Sterling slips back after BoE holds rates but slashes second quarter growth forecast

LONDON (Reuters) – Sterling gave up some of its gains versus the dollar and dropped against the euro on Thursday after the Bank of England slashed its second-quarter growth forecast and flagged risks from global trade tensions and a no-deal Brexit.

The central bank’s policymakers, as expected, voted unanimously to keep interest rates on hold at 0.75%. They stuck to their message that rates would need to rise in a limited and gradual fashion, so long as Britain avoids a damaging no-deal exit from the European Union.

The BoE message was far less dovish than the U.S. Federal Reserve and European Central Bank, which this week opened the door to rate cuts and more stimulus to counter any economic slowdown and rising trade tensions.

But policymakers did note a darkening global outlook and said Britain’s economy was now on track to stagnate in the second quarter, rather than grow 0.2% quarter-on-quarter as it had forecast last month.

The pound didn’t budge after the latest round of the Conservative party leadership vote, in which the number of candidates vying to become the party leader and replace Theresa May as prime minister was whittled down to three.

Brexit campaigner Boris Johnson scored the highest number of votes and remains the favourite to win.

Another vote later on Thursday will reduce the field to two candidates. Grassroots members will then decide who will become party leader, and the next prime minister, by the end of July.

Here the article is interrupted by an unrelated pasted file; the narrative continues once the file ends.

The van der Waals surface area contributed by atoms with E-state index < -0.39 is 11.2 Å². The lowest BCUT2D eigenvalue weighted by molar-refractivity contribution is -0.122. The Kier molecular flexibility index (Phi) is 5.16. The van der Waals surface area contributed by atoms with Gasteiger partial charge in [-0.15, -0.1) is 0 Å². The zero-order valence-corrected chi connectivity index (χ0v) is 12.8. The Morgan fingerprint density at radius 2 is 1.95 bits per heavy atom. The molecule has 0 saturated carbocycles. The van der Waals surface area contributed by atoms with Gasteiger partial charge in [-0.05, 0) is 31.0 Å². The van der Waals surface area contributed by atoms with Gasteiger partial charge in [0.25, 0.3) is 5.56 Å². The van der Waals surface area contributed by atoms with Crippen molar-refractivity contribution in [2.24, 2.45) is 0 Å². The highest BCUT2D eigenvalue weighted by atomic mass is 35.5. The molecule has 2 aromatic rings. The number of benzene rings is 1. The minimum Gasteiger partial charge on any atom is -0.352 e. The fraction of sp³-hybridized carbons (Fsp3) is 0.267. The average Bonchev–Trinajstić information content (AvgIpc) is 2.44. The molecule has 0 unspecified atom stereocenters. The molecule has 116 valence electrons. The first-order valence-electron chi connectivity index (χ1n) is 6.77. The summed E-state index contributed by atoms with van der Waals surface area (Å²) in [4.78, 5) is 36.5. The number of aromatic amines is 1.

The pound, trading around $1.2720 before the BoE announcement, had fallen to around $1.2680 by 1210 GMT, still leaving it up 0.3% on the day.

Sterling has rallied in recent days, pulling away from five-month lows, as investors dumped the dollar following the Fed’s dovish policy meeting.

Graphic: British pound vs U.S. dollar –

Against the euro, the British currency extended its losses and was last down 0.5% at 89.175 pence.

“On the whole the message is following the theme set by the bank’s peers in recent days by turning more dovish,” said David Cheetham, an analyst at online broker XTB.

Cheetham added that while the BoE had stopped short of delivering as strong a signal as other central banks, “it does seem increasingly likely that the next move will be an interest rate cut rather than a hike.”

Britain’s FTSE 100 extended gains to hit a day’s high, and was last up 0.5%. The exporter-heavy stock index tends to rise when sterling falls.

Graphic: World FX rates in 2019

British government bond prices rallied, with September gilt futures jumping by more than 35 ticks to a session high and benchmark 10-year gilt yields falling to the day’s low of 0.809%, down more than 5 basis points on the day.

“I’ve seen nothing in what the BoE has been saying and doing that indicates any willingness to buck the trend from other central banks,” Kevin Gardiner, global investment strategist at Rothschild & Co, said before the BoE announcement.

“Unemployment is lowest since (19)74, inflation is at (the BoE’s) target, but they’re unlikely to stick out from the central banking crowd right now.”

Markets are not pricing for a BoE hike any time before August 2020.

Earlier, data showed British retail sales falling in May 0.5% month-on-month, in line with forecasts.

The UK economy has shown signs of weakness in the face of prolonged uncertainty over Brexit but economic data have tended to move the pound only marginally as traders focus on the departure from the EU.

Graphic: Trade-weighted sterling since Brexit vote

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